Arguably, the dividend yield on these shares is ludicrous even though it’s accepted as normal. As to why it’s ludicrous, consider that the average yield on the FTSE 100 index is about 4.3 per cent and on the wider All-Share index, which is dominated by the Footsie, it’s 4.1 per cent. Now compare that with UK inflation, running at 2 per cent – smack on the Bank of England’s target – or with the redemption yield on 10-year government bonds, which is 0.7 per cent.
The difference in those rates no longer causes a murmur, but an investor stepping out of a time warp from any decade of the 20th century and comparing them simply wouldn’t believe them; they would defy reason.
True, there was a time – before the ‘cult of the equity’ was established in the late 1950s – when it was normal for ‘risky’ equities to yield more than ‘safe’ government bonds. The flaws in that normality were exposed by a combination of post-War economic growth and rising inflation. In response, the ‘reverse yield gap’, whereby equities yielded less than gilts, became the new normal; so normal that ‘reverse’ was dropped from the label.
Since the global financial crisis we have returned to the situation where equities yield more than gilts even though equities have a mechanism – rising dividends – that both rewards growth and defies inflation and which is denied to fixed-interest bonds. Given that, one wonders why bother searching for yield in esoteric parts of the securities industry when yield is staring investors in the face from the blue-chip section of London’s equities? A payout that yields twice the current rate of inflation and six times what’s available from 10-year gilts and which will grow almost certainly at the prevailing inflation rate over the coming years seems plenty. Indeed, it may be too much because it can distort judgement, especially for those running portfolios for income, since it shunts them towards lower-quality companies.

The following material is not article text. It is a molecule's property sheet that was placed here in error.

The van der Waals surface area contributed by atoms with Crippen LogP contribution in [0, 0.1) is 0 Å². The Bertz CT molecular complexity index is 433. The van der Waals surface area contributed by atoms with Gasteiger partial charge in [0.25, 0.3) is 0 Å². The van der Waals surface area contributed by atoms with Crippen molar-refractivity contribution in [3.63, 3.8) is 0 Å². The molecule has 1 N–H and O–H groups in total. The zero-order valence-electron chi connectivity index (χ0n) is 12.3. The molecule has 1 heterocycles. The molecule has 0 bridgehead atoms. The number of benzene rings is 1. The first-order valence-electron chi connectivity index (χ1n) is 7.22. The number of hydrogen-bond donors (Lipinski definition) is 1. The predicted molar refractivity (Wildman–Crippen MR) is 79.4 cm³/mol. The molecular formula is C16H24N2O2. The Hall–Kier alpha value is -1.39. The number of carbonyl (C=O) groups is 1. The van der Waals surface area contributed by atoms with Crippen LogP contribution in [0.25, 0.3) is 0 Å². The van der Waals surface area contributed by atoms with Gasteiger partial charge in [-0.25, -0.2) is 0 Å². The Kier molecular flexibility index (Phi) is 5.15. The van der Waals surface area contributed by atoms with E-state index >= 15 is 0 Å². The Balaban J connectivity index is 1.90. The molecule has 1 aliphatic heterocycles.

As to why it has this effect, let’s look at the table, which breaks down where the yield on the FTSE 100 comes from. A full version of this table, showing the contribution of each component of the index, is available online.
First, note the way in which the 10 biggest components – the first decile – dominate the FTSE 100’s returns. These 10 account for 48 per cent of the index’s value and 53 per cent of all dividends paid in the past 12 months. Given that the 10 contain five stocks that each yield over 5 per cent – and that the two biggest components alone, Royal Dutch Shell (RDSB) and HSBC (HSBA), each yield over 6 per cent and account for 22 per cent of the index’s dividends paid – then there is little wonder that the yield on the FTSE 100 should be so high.
|FTSE 100 dividend yield breakdown by market capitalisation|
|Mkt cap'n||Weighted yield (%)||Unweighted yield (%)||Median yield (%)||Mkt cap weighting||Percentage of div's paid|
|Source: S&P Capital IQ|
Which leads back to the notion that this bias towards high-yield stocks in the FTSE 100 can lead to a loss of judgement by investors. That’s partly a result of the way in which stock market values are calculated – their averages are weighted by the market value of each component. This is logical when studying the index itself, but it makes difficulties when comparing the index with the performance of private investors’ portfolios (and often institutional ones, too) whose weightings won’t be remotely similar.
For a more realistic comparison between a typical equity portfolio and the FTSE 100, it may be better to make the contrast with the Footsie’s unweighted average (currently 4.1 per cent). It might even be reasonable to ditch average values altogether and focus on the median – ie, the mid-point – value (currently 3.6 per cent).
If that figure became the threshold for a high-yield stock, then the reservoir of stocks from which an income portfolio could be trawled would become usefully bigger. Currently, for example, the yield criterion for stocks going into the Bearbull Income Portfolio is 1.2 times the yield on the All-Share index. If that 1.2 times multiplier were applied to the FTSE 100 index, then only 33 stocks would qualify. Yet if the median value were the threshold, then 50 stocks would be available, the reservoir from which to trawl would be 50 per cent bigger, their yield would still be perfectly acceptable for an income portfolio and – this the key – the quality of companies from which to select would be substantially improved. Apply that notion to the whole London market and suddenly it looks a much better place for selecting income funds.